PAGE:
Musings » The Cottage Garden and the old-fashioned flowers
Pelham Books 1969 (re-issued 1987)
This delightful book appeared in my librarian’s corner unannounced. I still do not know who gave it to us. Quite possibly it was not intended to be a gift to the library but I pounced on it, put a garden club library label in it and classed it as our own. There is something called “eminent domain” and I think I just exercised it.
Why should such a modest and unassuming book cause me to behave in this uncharacteristically aggressive manner? Roy Genders was an English expert on horticulture who wrote dozens of books about the individual varieties of flowers as well as books about whole classes of plants. Scented Flowers of the World stands out as a striking example.
When it came to the cottage garden he approached the topic with exemplary historical skill. There are many books which purport to describe the classic English cottage garden but which are only vehicles for handsome photographs of landscape designers’ misguided efforts.
One of the basic tenets of a cottage garden is its lack of artificiality, its not having been designed in advance. The average workingman or labourer in early England had no rights to any land and had to make do with a minute scrap of ground next to his cottage. The most important need was for vegetables to extend the family’s meagre supplies of food.
Flowers were not the first thing that came to their minds. Gradually they brought wild plants from the edge of the forest. For years, only local, native plants were grown. These did well because perforce the cottagers provided the same conditions as the original habitat.
With improving prosperity the people began to obtain the new, exotic plants which entered England over a couple of centuries. We are talking hollyhocks, delphiniums, antirrhinums, carnations, and violas, all very early immigrants. Later there would be “geraniums” (pelargoniums), lilies, bugloss, sweet peas and various sorts of roses.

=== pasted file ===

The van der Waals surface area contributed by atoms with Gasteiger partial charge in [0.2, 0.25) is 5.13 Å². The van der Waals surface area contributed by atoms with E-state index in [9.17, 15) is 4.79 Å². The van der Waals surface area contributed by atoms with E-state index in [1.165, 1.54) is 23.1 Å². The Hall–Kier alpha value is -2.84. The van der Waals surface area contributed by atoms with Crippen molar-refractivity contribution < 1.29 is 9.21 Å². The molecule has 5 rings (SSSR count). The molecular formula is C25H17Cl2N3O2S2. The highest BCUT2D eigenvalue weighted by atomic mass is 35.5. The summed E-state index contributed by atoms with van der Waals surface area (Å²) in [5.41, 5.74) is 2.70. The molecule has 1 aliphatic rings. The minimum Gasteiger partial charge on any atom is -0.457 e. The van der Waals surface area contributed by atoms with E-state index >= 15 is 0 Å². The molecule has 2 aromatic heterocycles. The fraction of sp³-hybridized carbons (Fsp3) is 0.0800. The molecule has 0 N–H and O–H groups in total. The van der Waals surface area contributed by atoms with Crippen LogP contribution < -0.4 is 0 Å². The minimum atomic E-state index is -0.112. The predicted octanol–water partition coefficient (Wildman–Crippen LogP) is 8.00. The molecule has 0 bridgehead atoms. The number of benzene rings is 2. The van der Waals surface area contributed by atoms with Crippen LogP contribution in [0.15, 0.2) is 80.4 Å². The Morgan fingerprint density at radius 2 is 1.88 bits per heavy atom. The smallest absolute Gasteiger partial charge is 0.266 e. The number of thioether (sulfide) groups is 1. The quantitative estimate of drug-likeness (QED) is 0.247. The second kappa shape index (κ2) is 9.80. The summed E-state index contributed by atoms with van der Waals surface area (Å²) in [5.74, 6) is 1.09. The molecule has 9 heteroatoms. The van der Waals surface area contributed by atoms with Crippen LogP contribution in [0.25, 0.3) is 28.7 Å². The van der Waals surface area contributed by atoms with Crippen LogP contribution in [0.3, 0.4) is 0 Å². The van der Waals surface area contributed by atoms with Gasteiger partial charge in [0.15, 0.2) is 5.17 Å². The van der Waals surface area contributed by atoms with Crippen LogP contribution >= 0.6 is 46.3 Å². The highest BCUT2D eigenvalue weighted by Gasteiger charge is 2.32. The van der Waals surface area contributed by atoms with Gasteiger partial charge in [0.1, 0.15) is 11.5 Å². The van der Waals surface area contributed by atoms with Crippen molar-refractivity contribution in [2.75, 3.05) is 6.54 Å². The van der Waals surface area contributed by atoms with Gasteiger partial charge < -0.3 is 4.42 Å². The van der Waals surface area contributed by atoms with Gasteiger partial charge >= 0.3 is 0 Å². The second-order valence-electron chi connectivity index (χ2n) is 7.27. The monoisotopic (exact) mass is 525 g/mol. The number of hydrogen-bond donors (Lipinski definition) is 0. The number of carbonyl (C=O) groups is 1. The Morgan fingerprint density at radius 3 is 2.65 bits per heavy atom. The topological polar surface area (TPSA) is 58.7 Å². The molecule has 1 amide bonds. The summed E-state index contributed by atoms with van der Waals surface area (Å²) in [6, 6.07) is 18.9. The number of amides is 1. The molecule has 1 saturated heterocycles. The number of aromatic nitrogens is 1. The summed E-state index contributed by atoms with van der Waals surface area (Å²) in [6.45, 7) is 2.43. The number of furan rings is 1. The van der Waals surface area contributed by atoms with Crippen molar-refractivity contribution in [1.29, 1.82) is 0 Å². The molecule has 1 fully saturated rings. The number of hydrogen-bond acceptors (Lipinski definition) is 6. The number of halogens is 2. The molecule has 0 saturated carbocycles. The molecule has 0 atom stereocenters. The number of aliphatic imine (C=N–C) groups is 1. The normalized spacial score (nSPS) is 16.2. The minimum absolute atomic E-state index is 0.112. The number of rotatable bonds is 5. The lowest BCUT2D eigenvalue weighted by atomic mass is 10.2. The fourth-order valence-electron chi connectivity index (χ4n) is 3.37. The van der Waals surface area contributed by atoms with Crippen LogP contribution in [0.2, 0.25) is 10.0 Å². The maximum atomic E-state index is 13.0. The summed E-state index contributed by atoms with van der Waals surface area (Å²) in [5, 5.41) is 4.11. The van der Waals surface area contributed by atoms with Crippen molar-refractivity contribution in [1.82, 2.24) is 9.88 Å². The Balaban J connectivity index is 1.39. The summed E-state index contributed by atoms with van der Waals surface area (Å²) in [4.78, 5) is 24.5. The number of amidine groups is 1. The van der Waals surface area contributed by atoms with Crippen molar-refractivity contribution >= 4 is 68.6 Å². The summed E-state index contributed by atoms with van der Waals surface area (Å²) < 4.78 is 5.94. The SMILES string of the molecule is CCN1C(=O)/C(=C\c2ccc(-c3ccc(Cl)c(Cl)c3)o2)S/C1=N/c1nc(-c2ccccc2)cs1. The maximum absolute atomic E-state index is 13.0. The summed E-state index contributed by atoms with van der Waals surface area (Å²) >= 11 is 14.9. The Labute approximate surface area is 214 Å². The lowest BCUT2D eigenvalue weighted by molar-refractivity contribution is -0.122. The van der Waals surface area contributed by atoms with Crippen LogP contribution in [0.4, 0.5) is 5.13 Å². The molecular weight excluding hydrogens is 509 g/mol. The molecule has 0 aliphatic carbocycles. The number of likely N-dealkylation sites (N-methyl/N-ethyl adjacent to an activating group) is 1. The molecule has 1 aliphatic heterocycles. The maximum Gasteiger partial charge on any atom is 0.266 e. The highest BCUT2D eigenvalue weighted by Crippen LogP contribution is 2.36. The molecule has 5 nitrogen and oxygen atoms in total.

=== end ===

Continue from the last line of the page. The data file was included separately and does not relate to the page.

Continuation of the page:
There was still no idea of a design. Everything was stuffed in close together. Workers were seriously exploited in those days and had almost no time or energy for gardening after working a long day. Once in a while, they would give the plants some manure and rake away the worst of the dead leaves and detritus. Otherwise, the plants were on their own.
This benign neglect resulted in many types of flower surviving undisturbed in old cottage gardens long after they were thought to have disappeared. It is striking that the majority of flowers we associate with cottage gardens nowadays are in fact of foreign origin (“exotic”).
Fierce floristic competition ruled among certain classes of artisan in the nineteenth century. These tradesmen worked at home in their cottages and devoted themselves to one or two kinds of flower. Because land was so scarce, most of the flowers were grown in pots.
The lace weavers of Paisley bred carnations selectively. The cotton workers in Lancashire doted on primulas, and in Scotland, polyanthus was supreme. They competed for prizes at annual fairs. Collectively, these workers were known as “florists”.
It all comes alive in Roy Genders’ book. If anyone has any other books by this author and wishes to donate them to the library, I am ready with my hand out.